The HTC One M9 is a phone built on precision. It’s a brand realising it made a pretty much perfect phone with the One M8 and doubling down on its greatest strength to try and win over more customers.
It’s dropped the maligned 4MP Ultrapixel sensor of its predecessor, bumping it up to a huge 20.7MP option in a bid to attract those that feel safer buying a phone with higher numbers on the spec sheet.
And it’s tied off the experience with a huge boost in the engine room and teamed up with Dolby to refine its already powerful BoomSound experience.
Even the battery capacity is improved, something HTC has struggled with in the past. It even beats the biggest rival of its time, the Samsung Galaxy S6, on that particular front. So has the Taiwanese brand managed to do the almost impossible and create yet another perfect device?
It certainly charged for it at launch: In the UK the HTC One M9 came with an initial RRP of £580 SIM free for the handset, with a good £10 per month extra on contract. US pricing had it for $649 without subsidy. These days, of course, you can pick up the HTC One M9 for a lot less.
With its successor the HTC 10 now on the market, you can grab last year’s model for around £360/US$400. That’s still far from cheap, of course, but then the HTC One M9 is built from premium materials, and contains pricey components like a full 32GB of internal storage.
The internals remain potent: an octa-core Qualcomm 810 chipset, 3GB of RAM, 2840 mAh battery on top of a Super LCD3 screen. The latter component hasn’t got the cachet of Samsung’s Super AMOLED display, but it’s still color rich and seems close to the glass, which is important for image quality.
There are some things that haven’t been improved over 2014’s HTC One M8 though: the screen is still “only” 5 inches, which could be too big or too small depending on your opinion on the subject. The resolution is “only” 1080p, but again, some still question whether the pin-sharp QHD resolution is needed unless you’re intent on using your phone in a VR headset, especially as it’s harder on battery life.
The metallic chassis is back and is bolder than ever. It’s a two tone design (well, the Silver/Gold and Gold/Pink versions have a contrasting band around the side, whereas the Gunmetal Grey and Gold on Gold versions don’t) that uses a single piece of metal for the entire phone – it really feels better packaged than previous HTC phones.
However, the key question remains: is this package still good enough to warrant the extra cash when you can get the likes of the OnePlus 3 for a similar price? Have the improvements added more to the mix or is the HTC One M9 a sign of the company treading water, adding nuance rather than innovation?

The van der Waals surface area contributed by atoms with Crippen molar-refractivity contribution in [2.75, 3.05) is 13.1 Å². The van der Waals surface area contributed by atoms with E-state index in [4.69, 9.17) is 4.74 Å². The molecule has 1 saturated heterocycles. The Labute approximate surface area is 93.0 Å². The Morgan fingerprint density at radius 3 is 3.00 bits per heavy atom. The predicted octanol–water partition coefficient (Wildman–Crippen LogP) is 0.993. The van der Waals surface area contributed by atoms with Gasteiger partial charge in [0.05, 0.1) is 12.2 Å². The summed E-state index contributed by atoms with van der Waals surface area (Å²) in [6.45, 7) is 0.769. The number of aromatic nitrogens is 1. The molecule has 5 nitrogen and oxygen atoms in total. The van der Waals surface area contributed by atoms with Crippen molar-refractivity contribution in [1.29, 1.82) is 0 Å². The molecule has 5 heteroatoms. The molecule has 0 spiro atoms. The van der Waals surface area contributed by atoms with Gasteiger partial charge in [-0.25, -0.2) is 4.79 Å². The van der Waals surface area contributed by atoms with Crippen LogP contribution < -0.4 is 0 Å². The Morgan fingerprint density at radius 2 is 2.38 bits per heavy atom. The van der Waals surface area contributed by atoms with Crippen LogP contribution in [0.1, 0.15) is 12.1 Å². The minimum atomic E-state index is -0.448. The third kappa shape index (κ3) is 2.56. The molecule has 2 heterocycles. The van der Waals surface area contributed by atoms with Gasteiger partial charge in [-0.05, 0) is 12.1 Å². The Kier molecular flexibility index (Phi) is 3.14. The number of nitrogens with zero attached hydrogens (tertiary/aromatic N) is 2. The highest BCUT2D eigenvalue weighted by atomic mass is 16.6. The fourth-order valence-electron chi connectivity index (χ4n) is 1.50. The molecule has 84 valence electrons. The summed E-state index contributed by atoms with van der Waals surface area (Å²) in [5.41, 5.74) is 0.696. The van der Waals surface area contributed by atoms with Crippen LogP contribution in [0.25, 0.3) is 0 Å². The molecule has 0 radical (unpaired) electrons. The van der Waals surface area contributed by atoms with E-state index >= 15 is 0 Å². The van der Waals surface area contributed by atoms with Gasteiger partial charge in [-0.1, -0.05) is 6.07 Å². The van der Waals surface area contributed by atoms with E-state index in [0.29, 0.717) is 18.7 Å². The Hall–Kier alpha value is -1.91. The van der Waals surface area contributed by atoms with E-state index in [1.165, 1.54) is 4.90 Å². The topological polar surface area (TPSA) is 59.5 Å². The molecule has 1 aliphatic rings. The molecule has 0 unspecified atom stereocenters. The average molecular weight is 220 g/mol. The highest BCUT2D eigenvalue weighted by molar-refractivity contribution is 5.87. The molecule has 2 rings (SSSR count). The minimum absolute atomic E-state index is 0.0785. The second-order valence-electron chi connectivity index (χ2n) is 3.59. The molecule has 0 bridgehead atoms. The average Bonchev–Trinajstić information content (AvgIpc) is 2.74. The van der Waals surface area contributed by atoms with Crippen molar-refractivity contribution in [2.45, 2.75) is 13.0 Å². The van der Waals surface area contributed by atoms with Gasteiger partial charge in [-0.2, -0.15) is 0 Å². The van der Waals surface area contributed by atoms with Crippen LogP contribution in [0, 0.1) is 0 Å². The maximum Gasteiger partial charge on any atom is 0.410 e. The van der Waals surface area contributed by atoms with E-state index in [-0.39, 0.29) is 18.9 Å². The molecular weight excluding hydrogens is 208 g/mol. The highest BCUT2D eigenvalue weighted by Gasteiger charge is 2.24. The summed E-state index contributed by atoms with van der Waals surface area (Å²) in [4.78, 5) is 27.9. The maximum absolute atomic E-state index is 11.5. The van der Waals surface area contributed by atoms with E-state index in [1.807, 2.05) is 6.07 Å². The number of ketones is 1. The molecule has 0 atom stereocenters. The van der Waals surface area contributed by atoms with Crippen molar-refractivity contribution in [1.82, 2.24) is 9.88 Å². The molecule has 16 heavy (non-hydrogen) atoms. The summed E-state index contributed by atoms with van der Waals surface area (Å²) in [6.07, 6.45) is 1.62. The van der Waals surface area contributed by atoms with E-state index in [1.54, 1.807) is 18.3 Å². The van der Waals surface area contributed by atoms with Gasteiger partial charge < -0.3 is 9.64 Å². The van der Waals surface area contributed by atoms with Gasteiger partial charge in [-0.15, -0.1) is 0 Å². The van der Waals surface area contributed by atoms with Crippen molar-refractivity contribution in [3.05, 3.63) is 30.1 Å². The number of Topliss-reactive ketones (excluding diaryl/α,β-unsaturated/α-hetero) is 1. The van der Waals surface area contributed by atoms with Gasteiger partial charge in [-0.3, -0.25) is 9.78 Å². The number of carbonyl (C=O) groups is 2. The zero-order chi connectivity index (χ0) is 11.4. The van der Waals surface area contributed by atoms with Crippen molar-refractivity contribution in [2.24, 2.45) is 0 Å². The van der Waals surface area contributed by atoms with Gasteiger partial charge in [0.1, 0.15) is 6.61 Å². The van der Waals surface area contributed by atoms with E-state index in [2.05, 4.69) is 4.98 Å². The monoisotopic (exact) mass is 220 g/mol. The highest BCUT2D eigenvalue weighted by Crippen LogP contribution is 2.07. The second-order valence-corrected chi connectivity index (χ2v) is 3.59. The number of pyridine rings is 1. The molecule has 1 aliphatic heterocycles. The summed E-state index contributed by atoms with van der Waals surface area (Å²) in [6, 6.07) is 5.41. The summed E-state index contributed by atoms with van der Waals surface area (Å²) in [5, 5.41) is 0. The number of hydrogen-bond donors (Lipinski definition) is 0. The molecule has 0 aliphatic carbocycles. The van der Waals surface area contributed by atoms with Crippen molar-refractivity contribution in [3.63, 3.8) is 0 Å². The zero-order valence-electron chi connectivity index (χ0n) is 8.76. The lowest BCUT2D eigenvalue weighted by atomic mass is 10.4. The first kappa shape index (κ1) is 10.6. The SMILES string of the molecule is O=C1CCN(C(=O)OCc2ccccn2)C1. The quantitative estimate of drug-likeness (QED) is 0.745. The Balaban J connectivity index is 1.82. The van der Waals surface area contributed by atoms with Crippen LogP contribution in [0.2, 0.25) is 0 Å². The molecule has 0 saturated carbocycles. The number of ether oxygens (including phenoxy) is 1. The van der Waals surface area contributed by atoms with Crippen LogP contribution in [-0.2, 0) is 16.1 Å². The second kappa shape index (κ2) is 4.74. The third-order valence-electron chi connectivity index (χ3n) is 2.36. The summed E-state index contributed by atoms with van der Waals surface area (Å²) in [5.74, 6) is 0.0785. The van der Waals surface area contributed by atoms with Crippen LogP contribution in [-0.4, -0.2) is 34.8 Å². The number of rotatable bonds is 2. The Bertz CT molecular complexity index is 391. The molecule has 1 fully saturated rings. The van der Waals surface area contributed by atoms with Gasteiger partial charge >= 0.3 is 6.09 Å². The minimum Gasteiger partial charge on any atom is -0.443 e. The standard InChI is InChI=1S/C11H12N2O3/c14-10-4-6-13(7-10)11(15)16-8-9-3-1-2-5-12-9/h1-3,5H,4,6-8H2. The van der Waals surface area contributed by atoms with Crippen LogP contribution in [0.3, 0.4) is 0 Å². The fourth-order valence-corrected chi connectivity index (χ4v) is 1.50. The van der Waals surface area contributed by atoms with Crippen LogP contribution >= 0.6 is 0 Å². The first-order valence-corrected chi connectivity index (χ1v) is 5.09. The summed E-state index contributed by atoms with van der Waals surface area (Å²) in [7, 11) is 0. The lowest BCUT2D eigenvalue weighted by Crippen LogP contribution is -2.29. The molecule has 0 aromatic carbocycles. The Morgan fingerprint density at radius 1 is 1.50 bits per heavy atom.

Let’s get this out the way at the start – the design is, by far, the most amazing part of the HTC One M9. HTC is calling it “jewellery-grade,” with each one hand-finished by craftsmen, and it certainly shows.
The one-piece fascia is complemented beautifully by the two tone metallic rim (on my review unit, the silver and gold variant). The grey and gold versions will look less impressive, given they’ve lost the two-tone appeal, but that doesn’t mean they won’t be as nice to hold.
Actually, I’m pretty sure they’ll be nicer than this model. There’s something about the design right now that I really don’t like, the rear edge proving to be quite sharp in the hand. It’s not going to draw blood, but when I used the gunmetal grey preview device in Barcelona back in early 2015 it definitely felt closer to the One M8 in style, with more of a comfortable curve.
The reason for this hasn’t been confirmed by HTC, but I get the feeling it’s something to do with the coloring process.
Whatever the case, it’s perhaps telling that HTC ditched this two-tone effect and the associated stepped-edge design for the HTC 10.
The other thing that’s changed here since the HTC One M8 – and not for the better – is the power button transferring to the right-hand side of the phone.
This is a more natural place for it to live, making it easier to turn the screen on and off. However, HTC has inexplicably made it the same size and shape as the volume buttons above, so feeling for it without explicitly looking means I often hit the volume key instead.
Again, HTC altered this button balance in the HTC 10, which could be seen as another admission that the M9’s design isn’t quite optimal.